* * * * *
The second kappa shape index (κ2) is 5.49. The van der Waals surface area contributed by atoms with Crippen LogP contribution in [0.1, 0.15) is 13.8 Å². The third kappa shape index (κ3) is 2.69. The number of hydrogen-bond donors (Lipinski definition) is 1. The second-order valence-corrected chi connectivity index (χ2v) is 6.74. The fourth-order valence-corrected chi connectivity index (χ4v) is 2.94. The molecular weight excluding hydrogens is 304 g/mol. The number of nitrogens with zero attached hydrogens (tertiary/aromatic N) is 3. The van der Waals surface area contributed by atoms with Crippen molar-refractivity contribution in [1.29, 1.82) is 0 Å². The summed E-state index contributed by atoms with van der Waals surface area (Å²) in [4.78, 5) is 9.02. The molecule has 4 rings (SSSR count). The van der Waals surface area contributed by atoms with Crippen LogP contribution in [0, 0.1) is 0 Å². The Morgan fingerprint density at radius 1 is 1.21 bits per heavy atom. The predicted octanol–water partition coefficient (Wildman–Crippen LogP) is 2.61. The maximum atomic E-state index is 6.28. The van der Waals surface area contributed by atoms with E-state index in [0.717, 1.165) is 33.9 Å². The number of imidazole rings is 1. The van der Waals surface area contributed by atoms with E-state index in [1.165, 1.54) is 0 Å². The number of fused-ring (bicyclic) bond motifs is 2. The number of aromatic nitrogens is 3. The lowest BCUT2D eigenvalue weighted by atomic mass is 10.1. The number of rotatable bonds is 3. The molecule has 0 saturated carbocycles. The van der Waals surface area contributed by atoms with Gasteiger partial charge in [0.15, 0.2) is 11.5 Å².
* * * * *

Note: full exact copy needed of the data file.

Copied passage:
The second kappa shape index (κ2) is 5.49. The van der Waals surface area contributed by atoms with Crippen LogP contribution in [0.1, 0.15) is 13.8 Å². The third kappa shape index (κ3) is 2.69. The number of hydrogen-bond donors (Lipinski definition) is 1. The second-order valence-corrected chi connectivity index (χ2v) is 6.74. The fourth-order valence-corrected chi connectivity index (χ4v) is 2.94. The molecular weight excluding hydrogens is 304 g/mol. The number of nitrogens with zero attached hydrogens (tertiary/aromatic N) is 3. The van der Waals surface area contributed by atoms with Crippen molar-refractivity contribution in [1.29, 1.82) is 0 Å². The summed E-state index contributed by atoms with van der Waals surface area (Å²) in [4.78, 5) is 9.02. The molecule has 4 rings (SSSR count). The van der Waals surface area contributed by atoms with Crippen LogP contribution in [0, 0.1) is 0 Å². The Morgan fingerprint density at radius 1 is 1.21 bits per heavy atom. The predicted octanol–water partition coefficient (Wildman–Crippen LogP) is 2.61. The maximum atomic E-state index is 6.28. The van der Waals surface area contributed by atoms with E-state index in [0.717, 1.165) is 33.9 Å². The number of imidazole rings is 1. The van der Waals surface area contributed by atoms with E-state index in [1.165, 1.54) is 0 Å². The number of fused-ring (bicyclic) bond motifs is 2. The number of aromatic nitrogens is 3. The lowest BCUT2D eigenvalue weighted by atomic mass is 10.1. The number of rotatable bonds is 3. The molecule has 0 saturated carbocycles. The van der Waals surface area contributed by atoms with Gasteiger partial charge in [0.15, 0.2) is 11.5 Å².